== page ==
I’m sure by now you've heard about PepsiCo exec Brad Jakeman’s firebrand presentation at the Association of National Advertising's annual "Masters of Marketing" conference. What's truly ironic is that I heard about it as I walked out the door of a large, multi-national, holding company owned agency 8,478 miles away.
I have one question: Does anyone seriously disagree with anything Brad said ?
"The agency model that I grew up with largely has not changed today," he said, noting that he has been in the ad industry for 25 years. "Yet agency CEOs are sitting there watching retainers disappear … they are looking at clients being way more promiscuous with their agencies than they ever have."
Finally, a leading marketing executive from a colossal consumer brand like Pepsico goes on a truth-telling rant and meets two enormous problems head-on.
On Innovation: “ Global alignment agency is a dinosaur concept" (more on this in a minute), "I am really worried that this model is not going to bend — it's going tobreak if we don't really think about how to innovate.”
On Diversity: "I am sick and tired as a client of sitting in agency meetings with a whole bunch of white straight males talking to me about how we are going to sell our brands that are bought 85% by women," he said.
It's not exactly news that ad agencies need to rethink their structural issues and strategic approaches from the bottom up. No disrespect to Brad—but most, if not all the intelligent strategists and executives I know have been saying this since 2004. Once social media came onto the scene, most of us felt like we had a fighting chance at changing the industry from bullshit-driven to data-driven. And by 2008, most of us left and joined Silicon Valley for that reason. The fact is that the once you added more visibility to the practice--there was more opportunity to actually engage consumers and buyers in real, authentic way. To echo Jakeman--the fact that the thirty-second spot is even discussed anymore is ridiculous. The notion that strategy and creative don't sit in the same room is beyond absurd--and the fact global leaders are not cleaning house and hiring more strategically minded people is going to tank the industry.
Ad agency models have been broken for nearly fifteen years. That's not new. Pre-roll ads are useless; I mean can you name the last one you watched and didn't skip over? Measurement models are completely outdated, yes, and they have been since 2003. The ad industry lacks diversity of intelligence--not just people. Yes, the phrase digital marketing should be dumped too. Marketing insights need to be woven into the complex overall fabric of how an organization runs--top to bottom. There is a way to succeed if you simply do things with a bit more conscientiousness.
The Ad Agency world isn't just broken--it's people are bored.
The critical, creative, and collaborative all hands-on deck dialogue that is mostneeded internally is not happening. Instead, half heard, half-baked ideas are simply being passed onto the client by the people who interface with the client the most and often know the least. Account Planning per se, never mind strategic thinking, has been relegated to order-taking and ass-kissing. A bottom-line drudgery that keeps the client placated and the agency in perpetual creative stasis. This outdated, outmoded way of doing business guarantees low morale across the board and results in low-to-no return on investment.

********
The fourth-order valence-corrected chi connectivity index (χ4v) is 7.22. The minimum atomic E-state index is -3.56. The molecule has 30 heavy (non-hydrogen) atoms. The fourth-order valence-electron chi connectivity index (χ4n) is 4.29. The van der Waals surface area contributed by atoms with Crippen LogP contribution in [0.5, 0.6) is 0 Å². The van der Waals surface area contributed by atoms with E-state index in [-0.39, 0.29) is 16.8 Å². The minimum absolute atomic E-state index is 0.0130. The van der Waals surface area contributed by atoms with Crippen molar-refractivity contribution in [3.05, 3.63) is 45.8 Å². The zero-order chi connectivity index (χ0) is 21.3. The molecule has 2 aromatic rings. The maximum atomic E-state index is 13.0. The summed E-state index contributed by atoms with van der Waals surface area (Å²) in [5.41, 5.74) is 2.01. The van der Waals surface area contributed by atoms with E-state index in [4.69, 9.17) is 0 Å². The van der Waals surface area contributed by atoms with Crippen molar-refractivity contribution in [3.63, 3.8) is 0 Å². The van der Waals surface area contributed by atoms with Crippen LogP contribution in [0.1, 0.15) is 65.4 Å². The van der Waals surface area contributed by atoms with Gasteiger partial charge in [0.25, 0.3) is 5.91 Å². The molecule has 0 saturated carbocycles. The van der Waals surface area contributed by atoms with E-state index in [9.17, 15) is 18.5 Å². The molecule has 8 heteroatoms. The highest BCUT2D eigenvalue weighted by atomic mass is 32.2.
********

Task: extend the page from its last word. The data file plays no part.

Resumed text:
Lack of innovation is directly attributable to a lack of diversity of both people and ideas, internal politics and inertia.
I am just going to tell you, in no uncertain terms, that there is in fact an insular, political, and unmitigated ambivalence towards innovation in most big agencies.
Silos--which were declared dead in 2005, are alive and well, and they are filled to the brim with tons of frustrated, over-worked staff. Think corn-starch. Your big agency will send someone to SxSW or blog about social media-but very few will do the work of changing how they think about the business. From an insider's view, it does not appear that anyone actually wishes to embrace organizational innovation as a mandate to grow and succeed—which is exactly what is needed most. That means everyone needs to work together--account, creative, executive, strategy, the janitor. That's right, you are going to have to play nicely with others. That means you might have to spend some time amongst the staff and not in that massive glass-office you sit in. You know, that ironic shrine to the bygone years of creative agency imperialism where you can show off all your Cannes Prizes and you can see people "come and go". Yawn.
Brad Jakeman is right. Agencies are in trouble. Big trouble. Especially in Emerging Markets where the consumers are dying for hamburgers, Pepsi and all that good ole' American goodness. It's time to wake up global execs-because if you don't--the client will. Just listen to Brad preach. It is time to get some real clarity of vision about how to change agencies. It is time for people like Brad Jakeman to start hiring people that ensure that agencies deliver on innovation, that change is not just tolerated but celebrated
If you are looking for a Managing Director, Chief Strategist, CMO, Chief Digital Officer or you just want to chat, you can email me at email@example.com.
Louis D. LoPraeste possesses over a decade of consulting experience with a focus on developing sound strategic practices and operational turnaround. He advises a wide range of clients internally on structural problem-solving, team building, work flows and processes. He is a dynamic leader who leverages macroeconomics to understand emerging markets, particularly in providing behavioral consumer insights and analyses. He is also a proficient integrated media and holistic brand specialist proficient in utilizing social listening, and applied analytics.